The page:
MISC’s FY22 earnings to be supported by improved petroleum tanker rates

by NURUL SUHAIDI / pic credit: misc.com.my

MISC Bhd’s financial year 2022 (FY22) earnings is expected to register a modest improvement to petroleum tanker rates as OPEC+ plans to raise production levels by two million barrels from August to December 2021 amid the winter season, which is usually the peak tanker cycle.

Together with the delivery of six dynamic positioning shuttle tankers and two very large crude carriers (VLCCs) next year, this is expected to support FY22F earnings growth prospects, said AmInvestment Bank Research in a note recently.

The research outfit maintains ‘Buy’ on MISC with an unchanged sum-of-parts-based fair value of RM7.75 per share.

Analyst Alex Goh said the target price constituted a 3% premium due to its 4-star environmental, social and governance (ESG) rating. It also suggests an enterprise value/Ebitda ratio of eight times in FY22, which is one standard deviation lower than the 3-year average of nine times.

According to the analyst, the forecasts are unchanged following an engagement session with MISC CEO Datuk Yee Yang Chien yesterday.

The management is cautiously optimistic on petroleum tanker rates, which have doubled year-on-year (YoY) to US$11,000 (RM46,337) per day for Suezmax and risen 76% YoY to US$8,800 per day for Aframax.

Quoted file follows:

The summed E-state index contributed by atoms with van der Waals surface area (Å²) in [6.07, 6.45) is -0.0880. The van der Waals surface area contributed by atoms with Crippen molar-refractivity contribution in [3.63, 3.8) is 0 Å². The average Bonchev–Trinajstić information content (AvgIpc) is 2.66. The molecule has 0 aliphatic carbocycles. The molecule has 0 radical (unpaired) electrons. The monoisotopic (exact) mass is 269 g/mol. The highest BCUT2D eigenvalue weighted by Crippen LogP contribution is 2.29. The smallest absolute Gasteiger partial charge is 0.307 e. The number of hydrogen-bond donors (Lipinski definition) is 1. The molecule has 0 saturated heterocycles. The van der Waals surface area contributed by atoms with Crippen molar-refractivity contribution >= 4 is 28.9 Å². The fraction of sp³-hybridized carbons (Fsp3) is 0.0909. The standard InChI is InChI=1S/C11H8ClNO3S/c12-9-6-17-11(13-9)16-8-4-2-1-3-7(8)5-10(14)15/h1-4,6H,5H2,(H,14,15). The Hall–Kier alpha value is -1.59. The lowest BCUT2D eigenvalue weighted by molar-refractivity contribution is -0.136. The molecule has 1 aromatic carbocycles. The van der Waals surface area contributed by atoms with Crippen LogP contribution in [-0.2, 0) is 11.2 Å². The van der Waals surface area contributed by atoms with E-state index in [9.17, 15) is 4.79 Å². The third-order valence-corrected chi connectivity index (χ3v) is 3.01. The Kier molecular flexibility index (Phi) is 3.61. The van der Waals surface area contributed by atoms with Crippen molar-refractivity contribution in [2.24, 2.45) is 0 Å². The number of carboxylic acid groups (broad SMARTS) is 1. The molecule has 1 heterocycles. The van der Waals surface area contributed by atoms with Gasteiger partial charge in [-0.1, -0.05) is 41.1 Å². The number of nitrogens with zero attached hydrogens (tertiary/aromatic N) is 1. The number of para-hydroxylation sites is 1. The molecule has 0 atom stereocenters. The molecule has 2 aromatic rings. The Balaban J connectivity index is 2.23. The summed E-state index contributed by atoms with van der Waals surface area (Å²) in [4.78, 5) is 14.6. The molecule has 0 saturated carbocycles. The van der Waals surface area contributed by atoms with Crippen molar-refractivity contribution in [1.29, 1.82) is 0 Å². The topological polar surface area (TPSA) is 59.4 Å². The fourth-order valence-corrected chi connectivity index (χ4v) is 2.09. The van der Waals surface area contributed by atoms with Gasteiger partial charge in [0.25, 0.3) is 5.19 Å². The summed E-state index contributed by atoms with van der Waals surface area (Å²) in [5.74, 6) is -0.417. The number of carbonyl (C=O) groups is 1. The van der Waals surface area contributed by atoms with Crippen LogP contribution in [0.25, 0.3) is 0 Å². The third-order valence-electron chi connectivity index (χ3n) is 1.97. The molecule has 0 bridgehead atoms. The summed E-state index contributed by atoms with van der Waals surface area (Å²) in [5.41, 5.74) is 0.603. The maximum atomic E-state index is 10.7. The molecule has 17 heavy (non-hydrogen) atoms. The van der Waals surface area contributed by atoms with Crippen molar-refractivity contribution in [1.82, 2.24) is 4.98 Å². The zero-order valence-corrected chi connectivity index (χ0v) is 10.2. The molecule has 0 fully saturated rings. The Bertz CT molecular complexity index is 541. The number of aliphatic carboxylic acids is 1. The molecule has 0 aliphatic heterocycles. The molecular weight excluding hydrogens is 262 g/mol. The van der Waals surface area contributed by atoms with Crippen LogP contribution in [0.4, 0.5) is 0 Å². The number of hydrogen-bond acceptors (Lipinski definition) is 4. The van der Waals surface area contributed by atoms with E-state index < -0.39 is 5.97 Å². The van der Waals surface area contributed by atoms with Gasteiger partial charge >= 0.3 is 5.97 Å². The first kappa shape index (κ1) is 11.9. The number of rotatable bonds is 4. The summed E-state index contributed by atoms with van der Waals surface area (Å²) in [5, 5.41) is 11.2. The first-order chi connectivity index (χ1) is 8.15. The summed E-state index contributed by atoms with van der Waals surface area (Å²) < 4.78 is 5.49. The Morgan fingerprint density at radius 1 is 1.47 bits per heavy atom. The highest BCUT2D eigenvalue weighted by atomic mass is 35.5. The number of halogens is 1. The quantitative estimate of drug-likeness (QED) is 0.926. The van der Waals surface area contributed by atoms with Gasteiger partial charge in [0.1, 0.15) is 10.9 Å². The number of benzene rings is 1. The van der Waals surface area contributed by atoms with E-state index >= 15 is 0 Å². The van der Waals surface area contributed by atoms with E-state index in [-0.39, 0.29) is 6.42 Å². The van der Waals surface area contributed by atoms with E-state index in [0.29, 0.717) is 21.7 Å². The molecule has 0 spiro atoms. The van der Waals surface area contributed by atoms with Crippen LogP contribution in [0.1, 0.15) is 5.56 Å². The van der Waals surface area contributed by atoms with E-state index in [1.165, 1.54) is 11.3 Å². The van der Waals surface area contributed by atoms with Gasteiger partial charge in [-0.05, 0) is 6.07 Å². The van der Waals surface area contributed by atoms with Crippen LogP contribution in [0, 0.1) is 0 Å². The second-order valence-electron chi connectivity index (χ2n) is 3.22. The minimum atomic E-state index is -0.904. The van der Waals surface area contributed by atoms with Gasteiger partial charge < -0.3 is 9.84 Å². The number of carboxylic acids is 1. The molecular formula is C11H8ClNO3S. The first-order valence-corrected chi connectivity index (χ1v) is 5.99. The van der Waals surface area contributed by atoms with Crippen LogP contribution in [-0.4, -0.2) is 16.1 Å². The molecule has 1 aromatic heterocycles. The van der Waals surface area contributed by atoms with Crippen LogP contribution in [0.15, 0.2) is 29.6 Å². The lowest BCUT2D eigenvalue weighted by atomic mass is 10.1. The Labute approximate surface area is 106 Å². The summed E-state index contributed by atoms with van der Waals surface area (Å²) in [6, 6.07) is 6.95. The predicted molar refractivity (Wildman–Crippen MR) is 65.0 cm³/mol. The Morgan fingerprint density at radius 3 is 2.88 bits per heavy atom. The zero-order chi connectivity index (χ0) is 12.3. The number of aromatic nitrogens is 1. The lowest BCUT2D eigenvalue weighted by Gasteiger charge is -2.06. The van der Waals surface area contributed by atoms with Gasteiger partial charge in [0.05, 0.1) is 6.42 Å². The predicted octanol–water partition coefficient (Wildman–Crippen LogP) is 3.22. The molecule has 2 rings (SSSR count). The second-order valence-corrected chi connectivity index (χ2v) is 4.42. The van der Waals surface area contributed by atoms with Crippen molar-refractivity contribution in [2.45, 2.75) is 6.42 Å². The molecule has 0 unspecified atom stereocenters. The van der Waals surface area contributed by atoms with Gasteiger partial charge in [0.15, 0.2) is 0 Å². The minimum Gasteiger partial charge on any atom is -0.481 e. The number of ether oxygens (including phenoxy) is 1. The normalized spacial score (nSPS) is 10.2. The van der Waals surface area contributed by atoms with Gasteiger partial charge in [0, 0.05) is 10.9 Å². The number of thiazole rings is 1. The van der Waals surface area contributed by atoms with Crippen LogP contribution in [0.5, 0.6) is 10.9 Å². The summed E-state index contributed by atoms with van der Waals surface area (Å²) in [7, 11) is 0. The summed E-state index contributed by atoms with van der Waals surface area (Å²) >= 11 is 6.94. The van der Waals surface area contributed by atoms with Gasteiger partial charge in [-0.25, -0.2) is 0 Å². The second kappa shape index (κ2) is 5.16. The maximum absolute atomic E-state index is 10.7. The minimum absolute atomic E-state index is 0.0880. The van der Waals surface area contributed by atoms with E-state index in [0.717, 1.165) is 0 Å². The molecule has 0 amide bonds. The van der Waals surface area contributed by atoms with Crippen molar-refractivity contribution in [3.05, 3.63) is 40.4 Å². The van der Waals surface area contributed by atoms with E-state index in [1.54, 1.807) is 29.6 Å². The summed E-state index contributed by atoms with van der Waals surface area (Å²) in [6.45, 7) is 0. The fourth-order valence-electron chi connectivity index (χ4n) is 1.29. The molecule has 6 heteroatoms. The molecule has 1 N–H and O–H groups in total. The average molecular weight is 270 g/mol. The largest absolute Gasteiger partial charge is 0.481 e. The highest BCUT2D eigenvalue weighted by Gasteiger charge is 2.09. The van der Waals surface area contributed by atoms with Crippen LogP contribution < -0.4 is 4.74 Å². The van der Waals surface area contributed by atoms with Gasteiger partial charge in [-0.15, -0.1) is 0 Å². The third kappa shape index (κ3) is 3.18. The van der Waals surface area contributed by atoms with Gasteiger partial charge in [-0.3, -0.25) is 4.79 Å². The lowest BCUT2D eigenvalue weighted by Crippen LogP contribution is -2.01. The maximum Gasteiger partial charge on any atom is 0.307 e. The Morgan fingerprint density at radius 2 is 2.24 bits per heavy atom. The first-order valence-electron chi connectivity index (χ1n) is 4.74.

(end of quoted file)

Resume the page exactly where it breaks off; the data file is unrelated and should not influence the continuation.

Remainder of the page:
“However, VLCCs’ rates remained depressed, halving YoY at only US$6,700 per day.” MISC forecasts some recovery in FY22F, as OPEC+ is anticipated to enhance production quotas in concert with rising global consumption, since this year represents the worst-case scenario in which negative VLCC’s pricing surfaced in last June–July.

“With the addition of shuttle tankers (one in the fourth quarter of FY21 [4QFY21] and five in FY22F), we expect breakeven in 4QFY21 from a 3QFY21 loss of RM8 million,” the report said.

Goh added that the research outfit foresee subdued bidding for new contracts this year as the group focused on the execution of its existing projects amid the Covid-19 pandemic’s uncertain impact.

Nonetheless, the company is now eyeing fresh contracts which include floating production storage and offloading projects that could cost between US$1 billion and US$2 billion, and liquefied natural gas (LNG) carriers as rates have risen 62% YoY to US$128,000 per day.

“MISC intends to achieve netzero carbon neutrality by 2050, in accordance with Petroliam Nasional Bhd’s ESG goals. As a result, the company is exploring potential contracts needing LNG vessels with dual-fuel capability, with a goal of replacing half of its 30-carrier fleet by 2030,” it said.

Despite the fact that these dual-fuel vessels could cost an extra US$10–US$15 million apiece, MISC’s management believes that European charterers are willing to accept higher charter rates given the rising emissions restriction.

“To date, the management is jointly developing an ammonia-fuelled tanker together with Samsung Heavy Industries Co Ltd, Lloyd’s Register Group Ltd and Germany-based MAN Energy Solutions SE. In our view, these initiatives reaffirm our 4-star ESG rating for MISC,” Goh said.

Depending on the type of vessels and building cycles, management expects a similar capital expenditure (capex) trend in the next four to five years as in the 2017–2020 period, which might represent US$1 billion to US$1.5 billion yearly.

“Due to that, pending the announcement of new contracts, we maintain our FY22F–FY23F capex assumptions of US$1 billion annually,” Goh added.